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Care, community and citizenshipResearch and practice in a changing policy context$
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Susan Balloch and Michael Hill

Print publication date: 2007

Print ISBN-13: 9781861348715

Published to Policy Press Scholarship Online: March 2012

DOI: 10.1332/policypress/9781861348715.001.0001

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Survivors of domestic violence, community and care

Survivors of domestic violence, community and care

(p.121) Eight Survivors of domestic violence, community and care
Care, community and citizenship

Paula Wilcox

Policy Press

This chapter extends an earlier discussion on communities and their responsiveness to domestic violence survivors, drawing on empirical research carried out in 2005 and 2006 with survivors in the south of England. It looks at how dominant definitions of domestic violence have tended to exclude community considerations, and then examines state-sponsored policies and their influences on work against domestic violence. From this point the chapter addresses the need to approach work in the community with a gendered and raced lens, moving on to explore domestic violence survivors' different motivations for involvement in community groups, in contrast to dominant ideas about responsible citizenship used in public discourse. Lastly, the chapter considers the links between traditionally gendered discourses of caring and their impact on the hidden nature of domestic violence survivors. It concludes by arguing that there is a duty of care to address the support of domestic violence survivors in communities.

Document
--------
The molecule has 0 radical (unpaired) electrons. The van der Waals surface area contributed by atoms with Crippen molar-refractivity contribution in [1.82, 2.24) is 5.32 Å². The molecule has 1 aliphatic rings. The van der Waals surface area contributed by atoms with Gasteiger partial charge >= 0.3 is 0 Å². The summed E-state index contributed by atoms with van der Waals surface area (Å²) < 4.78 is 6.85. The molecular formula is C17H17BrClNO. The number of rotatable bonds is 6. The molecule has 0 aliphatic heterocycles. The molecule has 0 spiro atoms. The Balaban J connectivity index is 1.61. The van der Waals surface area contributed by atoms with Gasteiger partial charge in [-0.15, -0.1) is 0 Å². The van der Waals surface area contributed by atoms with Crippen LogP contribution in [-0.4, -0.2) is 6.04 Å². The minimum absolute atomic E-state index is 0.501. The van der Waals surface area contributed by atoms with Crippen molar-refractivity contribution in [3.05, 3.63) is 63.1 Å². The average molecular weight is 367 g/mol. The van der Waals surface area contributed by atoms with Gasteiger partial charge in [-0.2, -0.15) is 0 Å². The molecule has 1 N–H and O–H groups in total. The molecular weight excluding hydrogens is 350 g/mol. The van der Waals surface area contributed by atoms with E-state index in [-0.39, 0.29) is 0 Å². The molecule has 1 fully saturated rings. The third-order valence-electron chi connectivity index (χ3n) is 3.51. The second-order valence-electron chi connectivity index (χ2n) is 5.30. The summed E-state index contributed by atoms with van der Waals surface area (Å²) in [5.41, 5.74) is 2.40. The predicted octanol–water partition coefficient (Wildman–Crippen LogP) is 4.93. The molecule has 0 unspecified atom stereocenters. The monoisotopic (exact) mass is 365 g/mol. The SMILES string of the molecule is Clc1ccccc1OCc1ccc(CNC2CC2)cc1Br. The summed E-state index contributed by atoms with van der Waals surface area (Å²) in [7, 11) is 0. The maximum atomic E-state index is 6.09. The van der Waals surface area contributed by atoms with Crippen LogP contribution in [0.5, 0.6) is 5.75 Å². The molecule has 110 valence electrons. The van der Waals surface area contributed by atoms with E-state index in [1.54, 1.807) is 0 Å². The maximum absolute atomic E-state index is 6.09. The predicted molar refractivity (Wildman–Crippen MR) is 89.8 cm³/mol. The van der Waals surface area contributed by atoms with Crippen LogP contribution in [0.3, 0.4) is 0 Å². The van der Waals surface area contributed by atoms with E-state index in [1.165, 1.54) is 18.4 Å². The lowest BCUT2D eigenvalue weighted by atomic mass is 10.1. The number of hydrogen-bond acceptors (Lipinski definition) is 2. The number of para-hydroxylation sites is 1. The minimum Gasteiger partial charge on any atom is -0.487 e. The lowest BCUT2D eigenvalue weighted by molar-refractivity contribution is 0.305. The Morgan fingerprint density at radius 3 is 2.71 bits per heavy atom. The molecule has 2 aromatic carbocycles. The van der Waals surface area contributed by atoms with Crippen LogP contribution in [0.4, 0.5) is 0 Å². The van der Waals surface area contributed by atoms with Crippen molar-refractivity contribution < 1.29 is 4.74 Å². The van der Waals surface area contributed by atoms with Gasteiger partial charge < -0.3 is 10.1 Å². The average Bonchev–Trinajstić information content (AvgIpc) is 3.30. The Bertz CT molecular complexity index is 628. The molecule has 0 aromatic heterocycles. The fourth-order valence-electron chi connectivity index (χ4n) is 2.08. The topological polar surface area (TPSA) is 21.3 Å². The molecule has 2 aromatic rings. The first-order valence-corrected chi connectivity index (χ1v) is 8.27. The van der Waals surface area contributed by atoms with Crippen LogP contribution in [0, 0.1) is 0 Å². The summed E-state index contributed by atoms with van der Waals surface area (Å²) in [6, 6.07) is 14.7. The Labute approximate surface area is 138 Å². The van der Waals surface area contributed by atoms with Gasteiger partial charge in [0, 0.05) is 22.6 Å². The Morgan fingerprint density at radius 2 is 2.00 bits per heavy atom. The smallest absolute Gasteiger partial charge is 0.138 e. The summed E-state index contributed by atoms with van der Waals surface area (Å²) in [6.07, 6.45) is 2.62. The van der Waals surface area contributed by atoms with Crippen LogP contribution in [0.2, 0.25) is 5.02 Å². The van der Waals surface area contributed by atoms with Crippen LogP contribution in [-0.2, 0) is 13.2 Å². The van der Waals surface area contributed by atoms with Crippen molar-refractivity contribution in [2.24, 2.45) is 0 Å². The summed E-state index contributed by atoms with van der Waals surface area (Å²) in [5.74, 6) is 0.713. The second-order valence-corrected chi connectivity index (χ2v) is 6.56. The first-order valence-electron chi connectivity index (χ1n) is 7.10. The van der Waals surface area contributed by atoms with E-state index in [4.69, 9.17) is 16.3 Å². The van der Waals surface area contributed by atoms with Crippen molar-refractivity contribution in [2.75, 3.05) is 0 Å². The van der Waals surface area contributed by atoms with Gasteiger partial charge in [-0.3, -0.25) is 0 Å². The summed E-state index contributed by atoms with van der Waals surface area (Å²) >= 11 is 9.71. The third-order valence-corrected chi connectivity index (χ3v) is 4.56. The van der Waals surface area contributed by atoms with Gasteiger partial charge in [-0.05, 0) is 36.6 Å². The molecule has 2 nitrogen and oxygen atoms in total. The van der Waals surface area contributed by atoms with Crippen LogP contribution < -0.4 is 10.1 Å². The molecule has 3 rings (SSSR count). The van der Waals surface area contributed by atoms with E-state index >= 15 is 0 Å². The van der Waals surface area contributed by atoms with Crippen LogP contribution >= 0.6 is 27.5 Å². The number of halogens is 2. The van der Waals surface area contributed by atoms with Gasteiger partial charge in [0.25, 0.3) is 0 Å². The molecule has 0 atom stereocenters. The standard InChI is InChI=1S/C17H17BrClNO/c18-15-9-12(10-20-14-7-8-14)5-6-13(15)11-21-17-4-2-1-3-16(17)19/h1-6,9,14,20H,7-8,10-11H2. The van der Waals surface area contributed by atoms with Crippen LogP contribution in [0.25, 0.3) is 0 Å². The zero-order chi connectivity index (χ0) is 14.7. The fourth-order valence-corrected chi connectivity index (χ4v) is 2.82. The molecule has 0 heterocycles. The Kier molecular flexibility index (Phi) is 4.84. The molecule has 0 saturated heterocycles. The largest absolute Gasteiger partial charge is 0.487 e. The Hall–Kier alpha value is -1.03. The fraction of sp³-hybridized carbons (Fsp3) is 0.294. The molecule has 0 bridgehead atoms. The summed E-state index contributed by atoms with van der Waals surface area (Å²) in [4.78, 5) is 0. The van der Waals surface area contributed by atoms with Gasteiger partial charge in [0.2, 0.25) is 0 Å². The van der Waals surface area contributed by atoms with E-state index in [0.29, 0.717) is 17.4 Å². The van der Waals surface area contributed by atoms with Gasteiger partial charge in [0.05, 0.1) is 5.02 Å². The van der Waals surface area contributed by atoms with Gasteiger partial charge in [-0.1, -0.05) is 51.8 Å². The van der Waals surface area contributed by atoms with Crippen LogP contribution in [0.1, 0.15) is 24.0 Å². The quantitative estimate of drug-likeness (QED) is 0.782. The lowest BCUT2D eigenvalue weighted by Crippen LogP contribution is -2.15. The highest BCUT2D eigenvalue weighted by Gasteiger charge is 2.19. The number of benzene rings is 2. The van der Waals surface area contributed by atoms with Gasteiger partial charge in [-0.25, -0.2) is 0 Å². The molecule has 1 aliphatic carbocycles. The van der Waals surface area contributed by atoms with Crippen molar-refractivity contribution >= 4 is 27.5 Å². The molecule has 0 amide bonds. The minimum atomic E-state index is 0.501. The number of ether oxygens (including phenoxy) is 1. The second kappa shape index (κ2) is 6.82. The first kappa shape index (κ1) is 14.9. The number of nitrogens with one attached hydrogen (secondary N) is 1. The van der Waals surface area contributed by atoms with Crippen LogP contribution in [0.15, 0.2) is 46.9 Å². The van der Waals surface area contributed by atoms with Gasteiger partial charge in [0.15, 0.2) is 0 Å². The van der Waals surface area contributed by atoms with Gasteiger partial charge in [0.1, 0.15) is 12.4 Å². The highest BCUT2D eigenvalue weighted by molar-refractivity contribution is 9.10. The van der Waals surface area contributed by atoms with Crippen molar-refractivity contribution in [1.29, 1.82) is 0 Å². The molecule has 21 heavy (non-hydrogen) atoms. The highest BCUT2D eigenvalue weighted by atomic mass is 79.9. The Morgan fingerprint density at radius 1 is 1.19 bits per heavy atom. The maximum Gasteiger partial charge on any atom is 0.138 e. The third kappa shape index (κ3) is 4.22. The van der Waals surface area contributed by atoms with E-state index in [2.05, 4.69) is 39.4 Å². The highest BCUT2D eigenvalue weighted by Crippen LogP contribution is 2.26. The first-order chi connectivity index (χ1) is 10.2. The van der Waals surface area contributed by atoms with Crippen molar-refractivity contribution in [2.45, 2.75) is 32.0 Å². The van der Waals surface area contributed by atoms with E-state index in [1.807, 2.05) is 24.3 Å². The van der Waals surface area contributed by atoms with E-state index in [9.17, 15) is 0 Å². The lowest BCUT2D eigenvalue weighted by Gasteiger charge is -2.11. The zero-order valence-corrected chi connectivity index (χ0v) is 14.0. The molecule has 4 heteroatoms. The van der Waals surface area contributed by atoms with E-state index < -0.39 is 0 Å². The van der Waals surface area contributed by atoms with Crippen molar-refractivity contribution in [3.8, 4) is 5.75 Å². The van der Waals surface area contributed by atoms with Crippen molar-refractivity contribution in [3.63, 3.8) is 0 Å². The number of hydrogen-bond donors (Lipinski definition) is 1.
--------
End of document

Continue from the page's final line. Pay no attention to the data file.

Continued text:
Keywords:   community-based care, domestic violence survivors, community involvement, duty of care

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